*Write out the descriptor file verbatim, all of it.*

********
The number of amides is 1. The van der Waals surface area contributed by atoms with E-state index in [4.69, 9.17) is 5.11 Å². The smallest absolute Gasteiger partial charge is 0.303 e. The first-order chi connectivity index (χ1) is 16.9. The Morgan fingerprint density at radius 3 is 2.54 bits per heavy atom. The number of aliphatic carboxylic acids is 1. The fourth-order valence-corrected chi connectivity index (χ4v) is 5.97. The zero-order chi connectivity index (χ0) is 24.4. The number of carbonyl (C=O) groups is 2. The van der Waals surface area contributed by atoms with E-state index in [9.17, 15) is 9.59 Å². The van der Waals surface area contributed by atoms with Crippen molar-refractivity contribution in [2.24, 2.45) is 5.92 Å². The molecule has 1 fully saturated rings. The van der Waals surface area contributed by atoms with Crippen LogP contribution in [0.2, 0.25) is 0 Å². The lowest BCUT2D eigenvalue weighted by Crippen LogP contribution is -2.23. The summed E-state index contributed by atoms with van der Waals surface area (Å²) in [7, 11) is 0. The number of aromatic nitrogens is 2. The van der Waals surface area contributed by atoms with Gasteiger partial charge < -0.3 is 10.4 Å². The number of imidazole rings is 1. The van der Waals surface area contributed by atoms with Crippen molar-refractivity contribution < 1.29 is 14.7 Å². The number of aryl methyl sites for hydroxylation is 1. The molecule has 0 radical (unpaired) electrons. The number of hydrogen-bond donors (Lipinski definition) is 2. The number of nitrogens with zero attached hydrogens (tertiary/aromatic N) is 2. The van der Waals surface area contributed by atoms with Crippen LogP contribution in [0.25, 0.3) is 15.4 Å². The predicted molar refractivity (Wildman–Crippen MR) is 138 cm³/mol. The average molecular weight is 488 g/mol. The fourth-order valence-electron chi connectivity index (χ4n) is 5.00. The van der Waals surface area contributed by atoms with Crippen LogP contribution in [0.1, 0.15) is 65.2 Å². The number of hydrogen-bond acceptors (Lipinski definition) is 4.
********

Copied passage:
The number of amides is 1. The van der Waals surface area contributed by atoms with E-state index in [4.69, 9.17) is 5.11 Å². The smallest absolute Gasteiger partial charge is 0.303 e. The first-order chi connectivity index (χ1) is 16.9. The Morgan fingerprint density at radius 3 is 2.54 bits per heavy atom. The number of aliphatic carboxylic acids is 1. The fourth-order valence-corrected chi connectivity index (χ4v) is 5.97. The zero-order chi connectivity index (χ0) is 24.4. The number of carbonyl (C=O) groups is 2. The van der Waals surface area contributed by atoms with E-state index in [9.17, 15) is 9.59 Å². The van der Waals surface area contributed by atoms with Crippen molar-refractivity contribution in [2.24, 2.45) is 5.92 Å². The molecule has 1 fully saturated rings. The van der Waals surface area contributed by atoms with Crippen LogP contribution in [0.2, 0.25) is 0 Å². The lowest BCUT2D eigenvalue weighted by Crippen LogP contribution is -2.23. The summed E-state index contributed by atoms with van der Waals surface area (Å²) in [7, 11) is 0. The number of aromatic nitrogens is 2. The van der Waals surface area contributed by atoms with Gasteiger partial charge < -0.3 is 10.4 Å². The number of imidazole rings is 1. The van der Waals surface area contributed by atoms with Crippen molar-refractivity contribution < 1.29 is 14.7 Å². The number of aryl methyl sites for hydroxylation is 1. The molecule has 0 radical (unpaired) electrons. The number of hydrogen-bond donors (Lipinski definition) is 2. The number of nitrogens with zero attached hydrogens (tertiary/aromatic N) is 2. The van der Waals surface area contributed by atoms with Crippen LogP contribution in [0.25, 0.3) is 15.4 Å². The predicted molar refractivity (Wildman–Crippen MR) is 138 cm³/mol. The average molecular weight is 488 g/mol. The fourth-order valence-electron chi connectivity index (χ4n) is 5.00. The van der Waals surface area contributed by atoms with Crippen LogP contribution in [0.1, 0.15) is 65.2 Å². The number of hydrogen-bond acceptors (Lipinski definition) is 4.